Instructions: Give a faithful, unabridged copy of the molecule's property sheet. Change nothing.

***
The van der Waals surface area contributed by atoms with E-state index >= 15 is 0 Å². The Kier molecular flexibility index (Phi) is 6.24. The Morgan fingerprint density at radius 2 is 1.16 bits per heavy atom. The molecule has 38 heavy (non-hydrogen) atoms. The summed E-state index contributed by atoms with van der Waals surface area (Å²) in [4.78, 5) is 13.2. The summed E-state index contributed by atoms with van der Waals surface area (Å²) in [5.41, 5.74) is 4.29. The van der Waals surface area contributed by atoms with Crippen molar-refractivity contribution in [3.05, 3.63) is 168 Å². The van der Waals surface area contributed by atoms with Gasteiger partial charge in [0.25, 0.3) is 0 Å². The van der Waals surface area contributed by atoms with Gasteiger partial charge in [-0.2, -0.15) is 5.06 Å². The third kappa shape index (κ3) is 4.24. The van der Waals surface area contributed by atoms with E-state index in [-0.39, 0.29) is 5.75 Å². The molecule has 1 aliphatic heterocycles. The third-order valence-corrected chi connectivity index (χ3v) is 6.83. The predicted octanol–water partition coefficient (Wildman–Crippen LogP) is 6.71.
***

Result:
The van der Waals surface area contributed by atoms with E-state index >= 15 is 0 Å². The Kier molecular flexibility index (Phi) is 6.24. The Morgan fingerprint density at radius 2 is 1.16 bits per heavy atom. The molecule has 38 heavy (non-hydrogen) atoms. The summed E-state index contributed by atoms with van der Waals surface area (Å²) in [4.78, 5) is 13.2. The summed E-state index contributed by atoms with van der Waals surface area (Å²) in [5.41, 5.74) is 4.29. The van der Waals surface area contributed by atoms with Crippen molar-refractivity contribution in [3.05, 3.63) is 168 Å². The van der Waals surface area contributed by atoms with Gasteiger partial charge in [0.25, 0.3) is 0 Å². The van der Waals surface area contributed by atoms with Gasteiger partial charge in [-0.2, -0.15) is 5.06 Å². The third kappa shape index (κ3) is 4.24. The van der Waals surface area contributed by atoms with E-state index in [-0.39, 0.29) is 5.75 Å². The molecule has 1 aliphatic heterocycles. The third-order valence-corrected chi connectivity index (χ3v) is 6.83. The predicted octanol–water partition coefficient (Wildman–Crippen LogP) is 6.71.